1. It is far too easy to make false accusations because the consequences of such actions are not severe enough. Perjury laws are good because they encourage honest testimony in the seeking of legitimate evidence. So are laws that forbid the filing of false crime reports. But, as we have seen far too often, in such cases, either such laws are not enforced or the punishment does not always fit the crime.

What should happen to the person who files a false charge of being assaulted, or robbed, or mistreated in any way? Here’s an idea. Once evidence has been gathered and the falsity of the charge has been determined, then the same punishment that would have been handed down on the accused (had he been found guilty) should be given to the accuser. Deuteronomy 19:15–21 teaches this very principle.

A single witness shall not suffice against a person for any crime or for any wrong in connection with any offense that he has committed. Only on the evidence of two witnesses or of three witnesses shall a charge be established. 16 If a malicious witness arises to accuse a person of wrongdoing, 17 then both parties to the dispute shall appear before the Lord, before the priests and the judges who are in office in those days. 18 The judges shall inquire diligently, and if the witness is a false witness and has accused his brother falsely, 19 then you shall do to him as he had meant to do to his brother. So you shall purge the evil from your midst. 20 And the rest shall hear and fear, and shall never again commit any such evil among you. 21 Your eye shall not pity. It shall be life for life, eye for eye, tooth for tooth, hand for hand, foot for foot.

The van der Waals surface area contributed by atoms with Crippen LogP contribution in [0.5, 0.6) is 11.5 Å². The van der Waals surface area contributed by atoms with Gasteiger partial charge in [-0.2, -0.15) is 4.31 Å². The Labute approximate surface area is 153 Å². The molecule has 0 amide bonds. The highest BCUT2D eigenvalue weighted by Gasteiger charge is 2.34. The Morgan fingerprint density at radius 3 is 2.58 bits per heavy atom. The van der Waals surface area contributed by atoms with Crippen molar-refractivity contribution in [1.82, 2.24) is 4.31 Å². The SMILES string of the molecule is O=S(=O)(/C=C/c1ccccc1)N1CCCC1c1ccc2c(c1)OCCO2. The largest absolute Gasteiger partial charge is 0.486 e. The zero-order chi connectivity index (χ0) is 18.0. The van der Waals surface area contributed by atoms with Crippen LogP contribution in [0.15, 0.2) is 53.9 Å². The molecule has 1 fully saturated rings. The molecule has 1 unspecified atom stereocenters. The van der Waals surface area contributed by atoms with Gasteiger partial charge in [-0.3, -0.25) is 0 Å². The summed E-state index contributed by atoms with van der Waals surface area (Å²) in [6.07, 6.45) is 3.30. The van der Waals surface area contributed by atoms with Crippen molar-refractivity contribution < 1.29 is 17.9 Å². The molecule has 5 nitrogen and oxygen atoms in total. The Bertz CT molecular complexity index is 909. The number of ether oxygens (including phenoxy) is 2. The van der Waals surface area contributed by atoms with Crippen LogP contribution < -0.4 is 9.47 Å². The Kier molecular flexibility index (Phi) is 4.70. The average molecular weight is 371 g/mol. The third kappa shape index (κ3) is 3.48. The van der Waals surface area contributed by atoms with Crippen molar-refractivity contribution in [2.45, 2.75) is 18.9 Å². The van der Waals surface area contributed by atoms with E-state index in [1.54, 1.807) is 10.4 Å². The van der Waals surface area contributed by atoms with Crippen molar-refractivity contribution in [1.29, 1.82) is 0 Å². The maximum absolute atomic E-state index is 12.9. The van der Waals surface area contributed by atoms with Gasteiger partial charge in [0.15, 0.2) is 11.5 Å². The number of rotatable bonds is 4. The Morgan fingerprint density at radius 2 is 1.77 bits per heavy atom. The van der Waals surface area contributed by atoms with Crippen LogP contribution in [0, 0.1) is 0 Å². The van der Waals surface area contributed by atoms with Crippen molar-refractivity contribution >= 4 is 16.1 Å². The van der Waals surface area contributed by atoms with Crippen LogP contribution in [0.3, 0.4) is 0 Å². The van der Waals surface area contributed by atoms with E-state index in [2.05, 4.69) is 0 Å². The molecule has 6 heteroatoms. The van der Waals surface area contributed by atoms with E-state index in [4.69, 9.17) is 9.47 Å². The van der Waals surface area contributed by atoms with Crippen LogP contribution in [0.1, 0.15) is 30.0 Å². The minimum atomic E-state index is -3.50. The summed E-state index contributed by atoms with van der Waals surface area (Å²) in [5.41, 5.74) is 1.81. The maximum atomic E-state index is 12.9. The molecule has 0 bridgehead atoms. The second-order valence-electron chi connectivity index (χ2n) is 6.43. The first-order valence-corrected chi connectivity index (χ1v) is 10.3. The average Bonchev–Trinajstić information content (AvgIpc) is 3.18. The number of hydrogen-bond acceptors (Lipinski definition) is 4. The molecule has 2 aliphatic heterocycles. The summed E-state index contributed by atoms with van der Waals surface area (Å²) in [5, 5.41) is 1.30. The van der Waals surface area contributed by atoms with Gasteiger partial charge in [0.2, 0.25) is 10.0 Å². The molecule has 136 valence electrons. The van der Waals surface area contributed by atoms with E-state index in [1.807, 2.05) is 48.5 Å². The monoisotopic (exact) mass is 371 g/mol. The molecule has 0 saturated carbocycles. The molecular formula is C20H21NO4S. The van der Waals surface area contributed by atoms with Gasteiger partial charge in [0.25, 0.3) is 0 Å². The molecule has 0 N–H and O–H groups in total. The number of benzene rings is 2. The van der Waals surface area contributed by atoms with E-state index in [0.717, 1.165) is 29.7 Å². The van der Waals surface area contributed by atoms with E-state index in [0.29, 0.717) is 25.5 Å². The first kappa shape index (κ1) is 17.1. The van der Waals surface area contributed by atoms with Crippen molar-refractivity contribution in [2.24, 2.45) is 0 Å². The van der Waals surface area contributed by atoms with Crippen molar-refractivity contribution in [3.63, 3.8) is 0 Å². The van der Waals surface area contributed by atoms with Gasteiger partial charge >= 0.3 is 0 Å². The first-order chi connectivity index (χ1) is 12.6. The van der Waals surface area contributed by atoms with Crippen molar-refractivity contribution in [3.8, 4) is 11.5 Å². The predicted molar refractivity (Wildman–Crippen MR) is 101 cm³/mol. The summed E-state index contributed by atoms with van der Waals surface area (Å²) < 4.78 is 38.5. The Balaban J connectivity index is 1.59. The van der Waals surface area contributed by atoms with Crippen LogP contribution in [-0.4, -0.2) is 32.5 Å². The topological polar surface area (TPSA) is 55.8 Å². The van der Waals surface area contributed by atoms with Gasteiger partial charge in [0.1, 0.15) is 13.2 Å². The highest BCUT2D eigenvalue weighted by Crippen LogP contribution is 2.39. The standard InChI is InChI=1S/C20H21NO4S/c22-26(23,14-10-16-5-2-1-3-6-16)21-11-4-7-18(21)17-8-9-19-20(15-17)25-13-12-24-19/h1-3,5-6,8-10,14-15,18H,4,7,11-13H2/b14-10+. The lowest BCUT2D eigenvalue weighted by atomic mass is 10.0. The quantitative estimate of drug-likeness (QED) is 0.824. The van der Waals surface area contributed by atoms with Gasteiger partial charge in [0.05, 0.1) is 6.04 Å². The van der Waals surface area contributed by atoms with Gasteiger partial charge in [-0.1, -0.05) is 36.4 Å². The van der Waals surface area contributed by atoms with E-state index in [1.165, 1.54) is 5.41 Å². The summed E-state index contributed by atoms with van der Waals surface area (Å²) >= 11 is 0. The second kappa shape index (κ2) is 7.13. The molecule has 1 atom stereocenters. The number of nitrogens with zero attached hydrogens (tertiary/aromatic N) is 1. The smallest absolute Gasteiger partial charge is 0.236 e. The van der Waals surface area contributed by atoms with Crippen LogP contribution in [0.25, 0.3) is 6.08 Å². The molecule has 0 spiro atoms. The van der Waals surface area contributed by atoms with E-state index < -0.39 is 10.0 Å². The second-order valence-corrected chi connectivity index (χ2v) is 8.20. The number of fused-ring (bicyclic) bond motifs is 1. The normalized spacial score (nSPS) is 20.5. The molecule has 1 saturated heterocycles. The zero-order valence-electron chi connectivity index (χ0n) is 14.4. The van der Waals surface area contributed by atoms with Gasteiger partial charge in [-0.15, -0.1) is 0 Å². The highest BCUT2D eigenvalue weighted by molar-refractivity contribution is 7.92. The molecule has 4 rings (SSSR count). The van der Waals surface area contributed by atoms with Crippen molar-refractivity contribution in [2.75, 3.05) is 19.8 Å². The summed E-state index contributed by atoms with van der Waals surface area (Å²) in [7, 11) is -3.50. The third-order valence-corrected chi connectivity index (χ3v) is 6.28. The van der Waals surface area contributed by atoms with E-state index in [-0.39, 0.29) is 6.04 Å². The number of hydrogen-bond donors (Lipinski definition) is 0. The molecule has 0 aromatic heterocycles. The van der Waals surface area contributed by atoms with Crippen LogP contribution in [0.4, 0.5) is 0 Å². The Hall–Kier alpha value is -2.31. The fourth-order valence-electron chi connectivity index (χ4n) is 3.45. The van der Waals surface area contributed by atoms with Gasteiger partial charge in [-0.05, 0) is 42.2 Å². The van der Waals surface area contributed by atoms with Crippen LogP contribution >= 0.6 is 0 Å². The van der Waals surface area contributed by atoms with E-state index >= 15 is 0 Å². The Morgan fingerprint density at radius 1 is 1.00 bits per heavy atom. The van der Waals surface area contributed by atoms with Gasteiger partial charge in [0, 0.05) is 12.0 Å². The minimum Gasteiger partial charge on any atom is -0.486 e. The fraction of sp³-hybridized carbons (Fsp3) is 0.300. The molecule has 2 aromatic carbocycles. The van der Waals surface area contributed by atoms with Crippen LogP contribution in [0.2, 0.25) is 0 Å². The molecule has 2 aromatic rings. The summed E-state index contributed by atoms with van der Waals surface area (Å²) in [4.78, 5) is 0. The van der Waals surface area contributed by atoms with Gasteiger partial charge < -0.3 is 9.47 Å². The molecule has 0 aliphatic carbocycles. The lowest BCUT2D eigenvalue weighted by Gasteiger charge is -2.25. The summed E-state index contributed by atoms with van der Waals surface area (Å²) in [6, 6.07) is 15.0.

If the general equity of this text were more directly to inform modern jurisprudence, it would greatly help our pursuit of true justice by protecting the innocent and punishing the guilty. Charges and accusations would remain an essential part of that pursuit, but they would not be so easily abused and weaponized by those whose real goal is something less than and often contrary to real justice.

I have real pity for all those involved in the Amari Allen case. From all reports she is a talented and beautiful young lady. She also needs real help to deal with whatever spiritual, emotional, and relational problems are confronting her. From the response of her grandparents, I have confidence she will receive such support. I hope that she, and the boys she falsely accused, may one day be fully reconciled to each other by deeply experiencing the grace of God in Jesus Christ.